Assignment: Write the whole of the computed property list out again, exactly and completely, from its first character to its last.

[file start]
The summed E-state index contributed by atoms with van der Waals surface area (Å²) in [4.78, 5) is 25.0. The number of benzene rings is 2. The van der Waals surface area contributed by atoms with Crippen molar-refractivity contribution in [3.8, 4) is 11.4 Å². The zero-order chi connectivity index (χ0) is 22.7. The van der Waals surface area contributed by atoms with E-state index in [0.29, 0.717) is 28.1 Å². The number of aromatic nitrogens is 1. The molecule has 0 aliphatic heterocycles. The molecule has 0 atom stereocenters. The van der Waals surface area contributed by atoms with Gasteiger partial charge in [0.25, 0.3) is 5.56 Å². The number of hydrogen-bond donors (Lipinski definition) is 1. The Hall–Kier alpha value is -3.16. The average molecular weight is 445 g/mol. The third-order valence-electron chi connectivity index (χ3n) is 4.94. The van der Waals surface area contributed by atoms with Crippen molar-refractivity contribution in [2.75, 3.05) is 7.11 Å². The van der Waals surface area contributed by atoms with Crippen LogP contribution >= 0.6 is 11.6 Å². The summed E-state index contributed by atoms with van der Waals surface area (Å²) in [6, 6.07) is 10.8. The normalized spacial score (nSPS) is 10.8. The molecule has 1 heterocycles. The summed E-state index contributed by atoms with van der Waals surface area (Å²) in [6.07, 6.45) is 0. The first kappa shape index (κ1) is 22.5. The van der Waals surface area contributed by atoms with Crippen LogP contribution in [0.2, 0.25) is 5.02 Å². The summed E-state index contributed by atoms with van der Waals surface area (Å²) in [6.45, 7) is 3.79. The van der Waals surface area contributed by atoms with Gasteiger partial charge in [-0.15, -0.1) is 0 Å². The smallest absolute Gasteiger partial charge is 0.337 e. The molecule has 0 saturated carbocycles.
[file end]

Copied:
The summed E-state index contributed by atoms with van der Waals surface area (Å²) in [4.78, 5) is 25.0. The number of benzene rings is 2. The van der Waals surface area contributed by atoms with Crippen molar-refractivity contribution in [3.8, 4) is 11.4 Å². The zero-order chi connectivity index (χ0) is 22.7. The van der Waals surface area contributed by atoms with E-state index in [0.29, 0.717) is 28.1 Å². The number of aromatic nitrogens is 1. The molecule has 0 aliphatic heterocycles. The molecule has 0 atom stereocenters. The van der Waals surface area contributed by atoms with Gasteiger partial charge in [0.25, 0.3) is 5.56 Å². The number of hydrogen-bond donors (Lipinski definition) is 1. The Hall–Kier alpha value is -3.16. The average molecular weight is 445 g/mol. The third-order valence-electron chi connectivity index (χ3n) is 4.94. The van der Waals surface area contributed by atoms with Crippen molar-refractivity contribution in [2.75, 3.05) is 7.11 Å². The van der Waals surface area contributed by atoms with Crippen LogP contribution >= 0.6 is 11.6 Å². The summed E-state index contributed by atoms with van der Waals surface area (Å²) in [6, 6.07) is 10.8. The normalized spacial score (nSPS) is 10.8. The molecule has 1 heterocycles. The summed E-state index contributed by atoms with van der Waals surface area (Å²) in [6.07, 6.45) is 0. The first kappa shape index (κ1) is 22.5. The van der Waals surface area contributed by atoms with Crippen LogP contribution in [0.2, 0.25) is 5.02 Å². The summed E-state index contributed by atoms with van der Waals surface area (Å²) in [6.45, 7) is 3.79. The van der Waals surface area contributed by atoms with Gasteiger partial charge in [-0.15, -0.1) is 0 Å². The smallest absolute Gasteiger partial charge is 0.337 e. The molecule has 0 saturated carbocycles.